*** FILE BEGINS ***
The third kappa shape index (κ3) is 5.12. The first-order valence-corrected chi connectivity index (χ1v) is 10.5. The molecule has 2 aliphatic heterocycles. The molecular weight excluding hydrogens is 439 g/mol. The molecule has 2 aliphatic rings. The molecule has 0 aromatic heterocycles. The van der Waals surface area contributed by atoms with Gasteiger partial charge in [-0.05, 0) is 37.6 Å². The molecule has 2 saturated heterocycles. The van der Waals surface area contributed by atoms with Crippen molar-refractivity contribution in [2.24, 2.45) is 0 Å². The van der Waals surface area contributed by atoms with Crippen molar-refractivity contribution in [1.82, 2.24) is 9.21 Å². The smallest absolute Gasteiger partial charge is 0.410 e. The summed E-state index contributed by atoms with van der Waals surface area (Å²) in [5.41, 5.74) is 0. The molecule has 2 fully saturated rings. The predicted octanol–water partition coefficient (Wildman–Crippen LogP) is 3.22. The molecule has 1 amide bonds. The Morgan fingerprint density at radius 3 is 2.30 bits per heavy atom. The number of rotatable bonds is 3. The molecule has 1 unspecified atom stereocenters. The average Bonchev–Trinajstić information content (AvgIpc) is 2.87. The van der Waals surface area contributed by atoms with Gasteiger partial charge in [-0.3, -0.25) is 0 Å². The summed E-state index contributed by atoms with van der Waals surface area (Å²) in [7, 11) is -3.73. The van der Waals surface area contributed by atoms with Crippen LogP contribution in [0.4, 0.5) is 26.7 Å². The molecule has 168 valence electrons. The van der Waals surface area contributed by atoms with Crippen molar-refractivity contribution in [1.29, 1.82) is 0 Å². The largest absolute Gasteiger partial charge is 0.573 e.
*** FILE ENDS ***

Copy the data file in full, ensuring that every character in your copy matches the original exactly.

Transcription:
The third kappa shape index (κ3) is 5.12. The first-order valence-corrected chi connectivity index (χ1v) is 10.5. The molecule has 2 aliphatic heterocycles. The molecular weight excluding hydrogens is 439 g/mol. The molecule has 2 aliphatic rings. The molecule has 0 aromatic heterocycles. The van der Waals surface area contributed by atoms with Gasteiger partial charge in [-0.05, 0) is 37.6 Å². The molecule has 2 saturated heterocycles. The van der Waals surface area contributed by atoms with Crippen molar-refractivity contribution in [2.24, 2.45) is 0 Å². The van der Waals surface area contributed by atoms with Crippen molar-refractivity contribution in [1.82, 2.24) is 9.21 Å². The smallest absolute Gasteiger partial charge is 0.410 e. The summed E-state index contributed by atoms with van der Waals surface area (Å²) in [5.41, 5.74) is 0. The molecule has 2 fully saturated rings. The predicted octanol–water partition coefficient (Wildman–Crippen LogP) is 3.22. The molecule has 1 amide bonds. The Morgan fingerprint density at radius 3 is 2.30 bits per heavy atom. The number of rotatable bonds is 3. The molecule has 1 unspecified atom stereocenters. The average Bonchev–Trinajstić information content (AvgIpc) is 2.87. The van der Waals surface area contributed by atoms with Gasteiger partial charge in [-0.3, -0.25) is 0 Å². The summed E-state index contributed by atoms with van der Waals surface area (Å²) in [7, 11) is -3.73. The van der Waals surface area contributed by atoms with Crippen LogP contribution in [0.4, 0.5) is 26.7 Å². The molecule has 168 valence electrons. The van der Waals surface area contributed by atoms with Crippen molar-refractivity contribution in [1.29, 1.82) is 0 Å². The largest absolute Gasteiger partial charge is 0.573 e.